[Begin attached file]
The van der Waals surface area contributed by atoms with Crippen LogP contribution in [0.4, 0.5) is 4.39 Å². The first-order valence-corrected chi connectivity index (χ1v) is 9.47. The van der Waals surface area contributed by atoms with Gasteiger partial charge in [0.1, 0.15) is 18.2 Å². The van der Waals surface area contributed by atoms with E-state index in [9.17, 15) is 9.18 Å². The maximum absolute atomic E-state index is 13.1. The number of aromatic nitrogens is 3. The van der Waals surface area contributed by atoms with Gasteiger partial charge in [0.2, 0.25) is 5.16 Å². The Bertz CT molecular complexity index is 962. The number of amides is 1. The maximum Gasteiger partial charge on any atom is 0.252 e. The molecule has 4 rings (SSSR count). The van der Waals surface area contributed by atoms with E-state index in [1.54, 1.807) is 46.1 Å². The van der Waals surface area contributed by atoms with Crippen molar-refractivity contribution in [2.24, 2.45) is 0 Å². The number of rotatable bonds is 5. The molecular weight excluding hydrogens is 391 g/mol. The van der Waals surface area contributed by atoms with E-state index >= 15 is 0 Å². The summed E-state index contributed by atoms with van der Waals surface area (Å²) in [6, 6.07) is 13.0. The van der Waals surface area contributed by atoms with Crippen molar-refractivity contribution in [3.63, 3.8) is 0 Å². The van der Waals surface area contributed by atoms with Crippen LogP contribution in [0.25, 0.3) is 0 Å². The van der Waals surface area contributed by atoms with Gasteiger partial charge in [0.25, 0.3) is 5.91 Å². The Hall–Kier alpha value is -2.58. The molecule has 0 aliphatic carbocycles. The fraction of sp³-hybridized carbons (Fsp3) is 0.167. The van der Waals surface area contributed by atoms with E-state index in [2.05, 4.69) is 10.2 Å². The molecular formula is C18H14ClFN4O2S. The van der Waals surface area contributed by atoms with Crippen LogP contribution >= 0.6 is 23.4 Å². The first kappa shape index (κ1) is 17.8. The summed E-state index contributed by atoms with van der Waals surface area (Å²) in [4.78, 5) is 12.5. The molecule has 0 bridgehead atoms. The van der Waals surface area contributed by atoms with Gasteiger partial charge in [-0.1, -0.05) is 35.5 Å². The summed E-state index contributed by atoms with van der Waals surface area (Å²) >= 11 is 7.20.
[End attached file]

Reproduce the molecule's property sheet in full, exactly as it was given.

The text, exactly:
The van der Waals surface area contributed by atoms with Crippen LogP contribution in [0.4, 0.5) is 4.39 Å². The first-order valence-corrected chi connectivity index (χ1v) is 9.47. The van der Waals surface area contributed by atoms with Gasteiger partial charge in [0.1, 0.15) is 18.2 Å². The van der Waals surface area contributed by atoms with E-state index in [9.17, 15) is 9.18 Å². The maximum absolute atomic E-state index is 13.1. The number of aromatic nitrogens is 3. The van der Waals surface area contributed by atoms with Gasteiger partial charge in [0.2, 0.25) is 5.16 Å². The Bertz CT molecular complexity index is 962. The number of amides is 1. The maximum Gasteiger partial charge on any atom is 0.252 e. The molecule has 4 rings (SSSR count). The van der Waals surface area contributed by atoms with E-state index in [1.54, 1.807) is 46.1 Å². The van der Waals surface area contributed by atoms with Crippen molar-refractivity contribution in [2.24, 2.45) is 0 Å². The number of rotatable bonds is 5. The molecular weight excluding hydrogens is 391 g/mol. The van der Waals surface area contributed by atoms with E-state index >= 15 is 0 Å². The summed E-state index contributed by atoms with van der Waals surface area (Å²) in [6, 6.07) is 13.0. The van der Waals surface area contributed by atoms with Crippen molar-refractivity contribution in [3.63, 3.8) is 0 Å². The van der Waals surface area contributed by atoms with Crippen LogP contribution in [0.25, 0.3) is 0 Å². The van der Waals surface area contributed by atoms with Gasteiger partial charge in [0.25, 0.3) is 5.91 Å². The Hall–Kier alpha value is -2.58. The molecule has 0 aliphatic carbocycles. The fraction of sp³-hybridized carbons (Fsp3) is 0.167. The van der Waals surface area contributed by atoms with E-state index in [2.05, 4.69) is 10.2 Å². The molecular formula is C18H14ClFN4O2S. The van der Waals surface area contributed by atoms with Crippen LogP contribution >= 0.6 is 23.4 Å². The first kappa shape index (κ1) is 17.8. The summed E-state index contributed by atoms with van der Waals surface area (Å²) in [4.78, 5) is 12.5. The molecule has 0 bridgehead atoms. The van der Waals surface area contributed by atoms with Gasteiger partial charge in [-0.1, -0.05) is 35.5 Å². The summed E-state index contributed by atoms with van der Waals surface area (Å²) >= 11 is 7.20.